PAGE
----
Every gamer has a genre for which they feel special nostalgia. For me, real-time strategy games like Command and Conquer, Warcraft and of course, the Age of Empires series will forever represent a time of happy gaming. In some ways, Starcraft put a period on the end of the sentence, and the flood of RTS games eventually slowed to a trickle. So, it was with great anticipation that I looked into Warparty, which not only includes a very “old” setting, but pretty traditional mechanics as well.
Warparty is not set in some techo-future, but a fantasy historical period where cave-dwelling humans and dinosaurs stride the plains and forests side by side (hey, it worked for The Flintstones, right?). There are, in typical RTS fashion, three tribal factions: the Wildlanders, Necromas and the Vithara. Between the three factions — which have hero units as well — there is the making of a pretty good RTS cover band, with some factions dabbling in zombies and magic and others in the use of trained dinosaurs as weapons of war. As long as you’re not a stickler for logic or historical accuracy, it’s fun to play with such a fanciful array of units. However, there are some balancing issues that impede the experience, with the Necromas able to create vast Zerg-like hordes of zombies with little resource cost.
Unsurprisingly, the single player campaign includes missions for each of the three factions and is a learning tool for becoming familiar with the units. There is a story that ties everything together but as in most RTS games, the campaign is primarily a series of puzzles to be solved and tasks to complete on the way to preparing for online or AI skirmishes. Some of the missions are very short and others are more protracted, and occasionally, it feels like the goal is to exploit weaknesses in the AI or game design instead of strategizing with units and build orders.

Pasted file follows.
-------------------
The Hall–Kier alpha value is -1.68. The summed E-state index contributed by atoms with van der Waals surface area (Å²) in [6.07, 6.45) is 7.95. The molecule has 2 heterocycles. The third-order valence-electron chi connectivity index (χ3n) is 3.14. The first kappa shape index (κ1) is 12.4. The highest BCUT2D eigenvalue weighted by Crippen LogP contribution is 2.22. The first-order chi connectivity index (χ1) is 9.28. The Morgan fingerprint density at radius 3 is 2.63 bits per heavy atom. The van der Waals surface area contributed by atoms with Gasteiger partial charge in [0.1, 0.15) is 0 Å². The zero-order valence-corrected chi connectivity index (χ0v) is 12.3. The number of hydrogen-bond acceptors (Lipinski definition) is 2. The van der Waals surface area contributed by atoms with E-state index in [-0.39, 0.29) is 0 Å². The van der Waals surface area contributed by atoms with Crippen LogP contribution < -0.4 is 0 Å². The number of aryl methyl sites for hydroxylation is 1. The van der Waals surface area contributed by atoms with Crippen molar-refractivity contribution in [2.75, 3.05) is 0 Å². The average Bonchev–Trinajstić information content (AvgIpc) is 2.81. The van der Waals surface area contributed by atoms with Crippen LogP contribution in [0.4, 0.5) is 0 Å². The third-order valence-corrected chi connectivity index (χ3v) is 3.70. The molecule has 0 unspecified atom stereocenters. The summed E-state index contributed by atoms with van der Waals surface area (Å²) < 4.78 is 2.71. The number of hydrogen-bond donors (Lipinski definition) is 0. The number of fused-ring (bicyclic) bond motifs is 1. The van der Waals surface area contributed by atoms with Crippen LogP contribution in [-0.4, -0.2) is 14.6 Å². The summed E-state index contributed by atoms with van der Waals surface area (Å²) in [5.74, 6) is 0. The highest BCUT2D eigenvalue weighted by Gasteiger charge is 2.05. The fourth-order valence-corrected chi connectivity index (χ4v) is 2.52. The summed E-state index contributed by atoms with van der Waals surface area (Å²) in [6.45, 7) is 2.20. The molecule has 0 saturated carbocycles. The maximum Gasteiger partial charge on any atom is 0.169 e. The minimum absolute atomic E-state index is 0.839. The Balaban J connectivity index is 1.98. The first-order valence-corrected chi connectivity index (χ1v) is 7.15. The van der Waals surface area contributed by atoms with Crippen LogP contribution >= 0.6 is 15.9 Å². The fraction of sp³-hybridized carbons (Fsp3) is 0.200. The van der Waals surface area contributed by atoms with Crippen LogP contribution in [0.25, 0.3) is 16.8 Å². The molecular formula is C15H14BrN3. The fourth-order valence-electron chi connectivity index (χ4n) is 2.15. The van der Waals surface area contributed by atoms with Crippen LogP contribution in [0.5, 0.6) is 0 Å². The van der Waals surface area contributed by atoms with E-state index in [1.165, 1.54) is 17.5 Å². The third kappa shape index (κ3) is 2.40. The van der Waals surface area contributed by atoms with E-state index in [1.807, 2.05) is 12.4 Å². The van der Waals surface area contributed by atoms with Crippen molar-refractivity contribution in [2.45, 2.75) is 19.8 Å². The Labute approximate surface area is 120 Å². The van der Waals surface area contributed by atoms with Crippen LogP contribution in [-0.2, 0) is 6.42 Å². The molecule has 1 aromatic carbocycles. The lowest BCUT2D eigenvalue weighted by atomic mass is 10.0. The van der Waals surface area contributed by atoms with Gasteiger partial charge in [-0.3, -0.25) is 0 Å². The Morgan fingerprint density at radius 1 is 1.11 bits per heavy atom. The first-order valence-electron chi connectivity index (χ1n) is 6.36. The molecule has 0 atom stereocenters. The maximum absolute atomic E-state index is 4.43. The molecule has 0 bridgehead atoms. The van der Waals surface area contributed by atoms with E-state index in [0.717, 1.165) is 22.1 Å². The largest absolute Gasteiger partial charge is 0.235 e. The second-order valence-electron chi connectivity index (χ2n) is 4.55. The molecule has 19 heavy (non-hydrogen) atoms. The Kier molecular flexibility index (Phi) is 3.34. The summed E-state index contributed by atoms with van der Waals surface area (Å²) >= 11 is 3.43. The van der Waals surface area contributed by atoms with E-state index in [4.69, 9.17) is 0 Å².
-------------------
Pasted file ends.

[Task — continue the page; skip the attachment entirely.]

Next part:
For a long time, real-time strategy games were strictly the domain of PC, because at higher levels of competitive play, the ability to create keyboard hotkeys and quickly implement tactics were the difference between victory and defeat. Eventually, developers like Blizzard found a way to port their games to consoles and controllers but unfortunately, controlling Warparty with a gamepad is the single weakest and most frustrating aspect of the game. It’s slow and cumbersome and builds in some regrettable elements, like pausing the game to select and manage units. I assume that when played on PC, control issues disappear but on the console, Warparty feels like a nearly fatal mismatch.
It’s a shame because visually, Warparty strikes a good balance of whimsy in its unit and character design and maps that are well thought out, with the more serious aspect of strategy and base building. Of course, the overall aesthetic is broad and cartoonish and lacking in detail, and reminded me of Warcraft 3-era visuals, which is not necessarily a bad thing.
Warparty is clearly derivative, both of older RTS games and mechanics and unit types — zombies and dino-warriors — but there is enough entertainment value to make it worth exploring, especially for fans of the genre with a soft spot for the classics. On console, controls will frustrate but not enough to entirely kill the experience. The timeless quality of RTS games still comes through, and Warparty manages to catch at least a bit of that magic.